Should You Hire a Lawyer for a Car Accident That Wasn't Your Fault?
If you are in an auto accident in Alberta that is not your fault, you may think you do not need to retain a personal injury lawyer. After all, the insurance companies will provide compensation and treat you fairly, right?
That is a dangerous assumption. The other driver's insurer may try to minimize the value of your claim, and the settlement offered may not cover the total amount of your damages or your future medical treatments.
Keep in mind that injuries caused by an auto accident may not appear quickly. You may think you walked away from the scene unscathed, only to have issues such as headaches and back problems or "invisible" injuries that manifest themselves in the coming months.
The personal injury lawyers at Kantor Personal Injury can ensure you get the compensation you deserve after an accident that was not your fault. If you have even minor injuries, we can arrange assessments with medical professionals to determine if they will linger or cause problems down the road.
DOES YOUR ACCIDENT FALL UNDER THE MINOR INJURY CAP?
Our experienced lawyers can also help you determine if your injuries fall under Alberta's minor injury cap. Alberta introduced the Minor Injury Regulation in 2004 to limit compensation for less-severe injuries arising out of motor vehicle accidents. Officials say it balances the rights of injury victims against rising insurance rates, intending to lower premiums for Alberta drivers, as it limits the amount that can be recovered in general damages.
The regulation only puts a cap on pain and suffering for those with specific minor soft-tissue injuries. There is no cap on compensation for income loss, medical expenses or the cost of future care or treatments.
According to the legislation, the cap – set at $5,365 for 2021 – applies to injuries "caused by the accident that does not result in a serious impairment and includes, in respect of a sprain, strain or WAD [Whiplash associated disorder] injury … that do not result in a serious impairment."
Determining a "minor injury" or" serious impairment" can be challenging. It is essential to speak with a knowledgeable personal injury lawyer to ensure you are not being unfairly denied compensation.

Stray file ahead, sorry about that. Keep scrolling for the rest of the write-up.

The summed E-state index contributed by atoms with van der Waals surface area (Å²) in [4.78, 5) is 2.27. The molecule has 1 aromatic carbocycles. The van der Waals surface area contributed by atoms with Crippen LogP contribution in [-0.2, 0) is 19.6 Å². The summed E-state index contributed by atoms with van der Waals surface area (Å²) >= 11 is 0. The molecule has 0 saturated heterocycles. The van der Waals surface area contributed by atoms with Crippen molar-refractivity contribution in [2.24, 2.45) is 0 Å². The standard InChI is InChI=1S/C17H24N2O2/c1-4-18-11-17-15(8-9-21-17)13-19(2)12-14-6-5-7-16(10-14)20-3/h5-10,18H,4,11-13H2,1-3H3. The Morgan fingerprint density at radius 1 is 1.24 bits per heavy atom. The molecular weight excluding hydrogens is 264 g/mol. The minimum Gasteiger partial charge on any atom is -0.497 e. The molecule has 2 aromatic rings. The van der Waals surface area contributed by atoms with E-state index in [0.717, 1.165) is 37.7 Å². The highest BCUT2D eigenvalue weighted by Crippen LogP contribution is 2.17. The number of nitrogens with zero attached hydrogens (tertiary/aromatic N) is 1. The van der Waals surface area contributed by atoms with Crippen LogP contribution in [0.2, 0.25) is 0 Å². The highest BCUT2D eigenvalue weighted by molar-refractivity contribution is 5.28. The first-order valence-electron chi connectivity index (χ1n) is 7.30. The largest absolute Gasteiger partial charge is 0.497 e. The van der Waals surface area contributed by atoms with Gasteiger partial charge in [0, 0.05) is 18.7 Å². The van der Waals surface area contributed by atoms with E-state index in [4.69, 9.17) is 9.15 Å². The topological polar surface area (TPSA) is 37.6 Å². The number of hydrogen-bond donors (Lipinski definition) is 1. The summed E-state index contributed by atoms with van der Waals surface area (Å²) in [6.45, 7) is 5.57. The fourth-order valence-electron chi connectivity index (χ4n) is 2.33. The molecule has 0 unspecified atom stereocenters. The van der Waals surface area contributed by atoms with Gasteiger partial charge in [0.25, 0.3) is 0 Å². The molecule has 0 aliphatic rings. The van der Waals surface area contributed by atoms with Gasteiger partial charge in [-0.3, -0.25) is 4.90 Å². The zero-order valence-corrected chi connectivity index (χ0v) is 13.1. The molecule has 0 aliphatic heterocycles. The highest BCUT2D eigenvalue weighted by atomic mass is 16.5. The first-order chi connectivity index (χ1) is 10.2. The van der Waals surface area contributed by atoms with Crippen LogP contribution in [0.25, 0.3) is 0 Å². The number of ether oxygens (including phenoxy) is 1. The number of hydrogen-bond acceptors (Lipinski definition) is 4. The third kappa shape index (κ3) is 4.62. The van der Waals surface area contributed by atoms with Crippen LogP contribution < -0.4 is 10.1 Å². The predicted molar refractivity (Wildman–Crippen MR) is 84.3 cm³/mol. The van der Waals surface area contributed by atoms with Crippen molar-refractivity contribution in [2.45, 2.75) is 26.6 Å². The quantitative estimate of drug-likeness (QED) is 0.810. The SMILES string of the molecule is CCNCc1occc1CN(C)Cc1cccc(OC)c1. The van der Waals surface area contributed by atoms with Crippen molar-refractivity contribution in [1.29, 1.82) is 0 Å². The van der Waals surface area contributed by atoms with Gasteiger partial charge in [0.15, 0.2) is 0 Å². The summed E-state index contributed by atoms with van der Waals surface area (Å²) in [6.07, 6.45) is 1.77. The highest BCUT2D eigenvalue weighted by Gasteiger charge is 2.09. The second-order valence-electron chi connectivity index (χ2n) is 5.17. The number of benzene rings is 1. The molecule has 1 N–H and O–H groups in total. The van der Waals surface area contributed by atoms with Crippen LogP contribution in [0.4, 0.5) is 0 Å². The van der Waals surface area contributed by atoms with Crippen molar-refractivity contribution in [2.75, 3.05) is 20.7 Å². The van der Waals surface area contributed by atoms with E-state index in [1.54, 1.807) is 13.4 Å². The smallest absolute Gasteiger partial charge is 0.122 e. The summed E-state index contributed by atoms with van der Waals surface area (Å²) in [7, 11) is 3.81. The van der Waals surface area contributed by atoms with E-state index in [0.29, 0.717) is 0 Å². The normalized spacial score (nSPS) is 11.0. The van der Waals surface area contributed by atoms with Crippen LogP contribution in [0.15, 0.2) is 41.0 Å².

WHAT IS YOUR LEVEL OF CONTRIBUTORY NEGLIGENCE?
When police or insurance adjusters investigate the circumstances that led to an accident, they will be looking for factors that contributed to the collision. Those include:
- not mechanically maintaining a vehicle in a safe manner;
- failing to wear a seatbelt while driving or as a passenger;
- exceeding the posted speed limit;
- being distracted by a cellphone or other electronics; and
- failing to obey traffic lights or signs.
The insurance adjuster can assign partial responsibility if they feel your actions contributed to the accident. When that happens with one of our clients, our legal experts will examine the police report and witness statements to determine if they are being unfairly blamed for contributing to the collision.
Even if it is determined that your actions were a contributing factor, we can still bring a claim for damages on your behalf. While it is up to the court to decide what compensation is fair in every situation, our lawyers work hard to ensure that you receive the settlement you deserve.
SOMEONE CAUSED AN ACCIDENT. WHAT DO I DO?
If you are in an accident that you believe is not your fault, immediate steps need to be taken. If someone is injured or you think the other driver is impaired, call 911. Always exchange insurance and ownership information with the other driver (taking a photo of their documentation with your cellphone is the easiest way) and call your insurance company to let them know what happened.
Sometimes the other driver will suggest paying you in cash for not reporting the accident. Don't accept such an offer, as it will probably not be enough to cover the damage to your auto, much less any health issue that may arise in the future.
If the police attend the scene, ask for a copy of their report or file number. If the damage to all the vehicles and property involved in the accident appears to be more than $2,000, you must go to an accident reporting centre and file a report. If you do not do that, the province could fine you or assign demerit points to your licence, affecting your insurance rate.
DEALING WITH THE OTHER DRIVER'S INSURANCE COMPANY
If another driver caused the collision, you have two choices.
You may claim under your collision coverage, which means your insurance company will seek compensation from the other driver's insurer. With this option, you may have to pay your deductible up front, but you can attempt to recover it from the other insurer or driver.
The second option is to claim directly against the other driver through their insurer. If there is damage to your car, you can get an estimate from the body shop of your choice, but all your dealings are with the other driver's insurer.
Be careful if you are asked to sign a release form, discharging the insurance company from liability after the auto repair. That may limit any additional claim you are making for any injuries you suffered. It is wise to consult with a personal injury lawyer before signing any document.
AFTER AN ACCIDENT, CONTACT US
A personal injury lawyer can help guide you through your options and help you obtain the compensation you need to help you recover from any injuries. They can also make sure that your insurance company does not attempt to limit the compensation that you are owed. Schedule your Free Consultation by calling (403) 452-2011 or send a message to email@example.com. We will represent you on a contingency fee basis, so we do not get paid for our time and attention until we settle.